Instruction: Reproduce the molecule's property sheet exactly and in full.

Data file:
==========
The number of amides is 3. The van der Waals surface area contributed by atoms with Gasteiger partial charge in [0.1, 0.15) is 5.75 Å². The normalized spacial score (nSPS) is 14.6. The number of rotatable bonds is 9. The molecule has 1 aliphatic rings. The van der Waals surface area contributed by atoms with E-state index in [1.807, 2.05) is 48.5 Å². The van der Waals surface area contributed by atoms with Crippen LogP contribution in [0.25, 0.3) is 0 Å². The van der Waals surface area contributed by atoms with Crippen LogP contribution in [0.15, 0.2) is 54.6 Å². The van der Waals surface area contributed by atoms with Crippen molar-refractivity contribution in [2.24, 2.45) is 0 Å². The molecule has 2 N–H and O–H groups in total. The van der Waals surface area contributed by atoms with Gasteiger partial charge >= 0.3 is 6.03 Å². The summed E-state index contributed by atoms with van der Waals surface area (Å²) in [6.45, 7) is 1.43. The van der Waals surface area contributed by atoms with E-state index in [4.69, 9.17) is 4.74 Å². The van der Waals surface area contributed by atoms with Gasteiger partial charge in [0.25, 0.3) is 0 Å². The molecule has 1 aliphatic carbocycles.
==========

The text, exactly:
The number of amides is 3. The van der Waals surface area contributed by atoms with Gasteiger partial charge in [0.1, 0.15) is 5.75 Å². The normalized spacial score (nSPS) is 14.6. The number of rotatable bonds is 9. The molecule has 1 aliphatic rings. The van der Waals surface area contributed by atoms with E-state index in [1.807, 2.05) is 48.5 Å². The van der Waals surface area contributed by atoms with Crippen LogP contribution in [0.25, 0.3) is 0 Å². The van der Waals surface area contributed by atoms with Crippen LogP contribution in [0.15, 0.2) is 54.6 Å². The van der Waals surface area contributed by atoms with Crippen molar-refractivity contribution in [2.24, 2.45) is 0 Å². The molecule has 2 N–H and O–H groups in total. The van der Waals surface area contributed by atoms with Gasteiger partial charge >= 0.3 is 6.03 Å². The summed E-state index contributed by atoms with van der Waals surface area (Å²) in [6.45, 7) is 1.43. The van der Waals surface area contributed by atoms with E-state index in [4.69, 9.17) is 4.74 Å². The van der Waals surface area contributed by atoms with Gasteiger partial charge in [0.25, 0.3) is 0 Å². The molecule has 1 aliphatic carbocycles.